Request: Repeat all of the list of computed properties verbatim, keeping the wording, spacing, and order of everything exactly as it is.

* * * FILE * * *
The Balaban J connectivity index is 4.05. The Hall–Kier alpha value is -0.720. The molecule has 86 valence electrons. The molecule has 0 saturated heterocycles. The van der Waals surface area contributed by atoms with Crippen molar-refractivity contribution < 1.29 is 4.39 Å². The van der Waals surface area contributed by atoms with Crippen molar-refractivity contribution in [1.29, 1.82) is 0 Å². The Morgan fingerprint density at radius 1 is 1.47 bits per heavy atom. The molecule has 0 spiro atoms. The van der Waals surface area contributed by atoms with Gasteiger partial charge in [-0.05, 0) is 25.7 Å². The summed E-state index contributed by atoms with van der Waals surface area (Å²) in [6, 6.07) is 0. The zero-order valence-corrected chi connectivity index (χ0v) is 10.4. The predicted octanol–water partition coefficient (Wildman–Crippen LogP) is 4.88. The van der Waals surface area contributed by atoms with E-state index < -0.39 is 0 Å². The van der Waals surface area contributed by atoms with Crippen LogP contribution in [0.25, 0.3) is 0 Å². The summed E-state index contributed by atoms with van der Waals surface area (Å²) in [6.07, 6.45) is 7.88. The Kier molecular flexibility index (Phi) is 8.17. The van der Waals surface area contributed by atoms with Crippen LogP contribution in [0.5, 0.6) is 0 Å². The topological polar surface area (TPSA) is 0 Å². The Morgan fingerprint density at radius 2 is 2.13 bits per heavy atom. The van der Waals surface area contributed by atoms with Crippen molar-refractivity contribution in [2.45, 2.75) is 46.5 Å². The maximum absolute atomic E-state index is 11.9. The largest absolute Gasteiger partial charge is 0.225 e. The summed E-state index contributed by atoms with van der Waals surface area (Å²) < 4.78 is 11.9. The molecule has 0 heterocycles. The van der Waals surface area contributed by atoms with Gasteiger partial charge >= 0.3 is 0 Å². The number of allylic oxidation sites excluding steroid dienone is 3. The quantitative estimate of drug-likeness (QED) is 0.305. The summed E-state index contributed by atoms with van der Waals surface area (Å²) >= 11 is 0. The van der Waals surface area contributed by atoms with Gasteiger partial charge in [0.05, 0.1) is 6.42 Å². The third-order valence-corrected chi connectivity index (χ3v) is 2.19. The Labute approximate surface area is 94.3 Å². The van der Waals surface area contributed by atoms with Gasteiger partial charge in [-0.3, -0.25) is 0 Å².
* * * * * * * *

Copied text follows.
The Balaban J connectivity index is 4.05. The Hall–Kier alpha value is -0.720. The molecule has 86 valence electrons. The molecule has 0 saturated heterocycles. The van der Waals surface area contributed by atoms with Crippen molar-refractivity contribution < 1.29 is 4.39 Å². The van der Waals surface area contributed by atoms with Crippen molar-refractivity contribution in [1.29, 1.82) is 0 Å². The Morgan fingerprint density at radius 1 is 1.47 bits per heavy atom. The molecule has 0 spiro atoms. The van der Waals surface area contributed by atoms with Gasteiger partial charge in [-0.05, 0) is 25.7 Å². The summed E-state index contributed by atoms with van der Waals surface area (Å²) in [6, 6.07) is 0. The zero-order valence-corrected chi connectivity index (χ0v) is 10.4. The predicted octanol–water partition coefficient (Wildman–Crippen LogP) is 4.88. The van der Waals surface area contributed by atoms with E-state index < -0.39 is 0 Å². The van der Waals surface area contributed by atoms with Crippen LogP contribution in [0.25, 0.3) is 0 Å². The summed E-state index contributed by atoms with van der Waals surface area (Å²) in [6.07, 6.45) is 7.88. The Kier molecular flexibility index (Phi) is 8.17. The van der Waals surface area contributed by atoms with Crippen LogP contribution in [0.5, 0.6) is 0 Å². The topological polar surface area (TPSA) is 0 Å². The Morgan fingerprint density at radius 2 is 2.13 bits per heavy atom. The van der Waals surface area contributed by atoms with Crippen molar-refractivity contribution in [2.45, 2.75) is 46.5 Å². The maximum absolute atomic E-state index is 11.9. The largest absolute Gasteiger partial charge is 0.225 e. The summed E-state index contributed by atoms with van der Waals surface area (Å²) < 4.78 is 11.9. The molecule has 0 heterocycles. The van der Waals surface area contributed by atoms with Gasteiger partial charge >= 0.3 is 0 Å². The number of allylic oxidation sites excluding steroid dienone is 3. The quantitative estimate of drug-likeness (QED) is 0.305. The summed E-state index contributed by atoms with van der Waals surface area (Å²) >= 11 is 0. The van der Waals surface area contributed by atoms with Gasteiger partial charge in [0.05, 0.1) is 6.42 Å². The third-order valence-corrected chi connectivity index (χ3v) is 2.19. The Labute approximate surface area is 94.3 Å². The van der Waals surface area contributed by atoms with Gasteiger partial charge in [-0.3, -0.25) is 0 Å².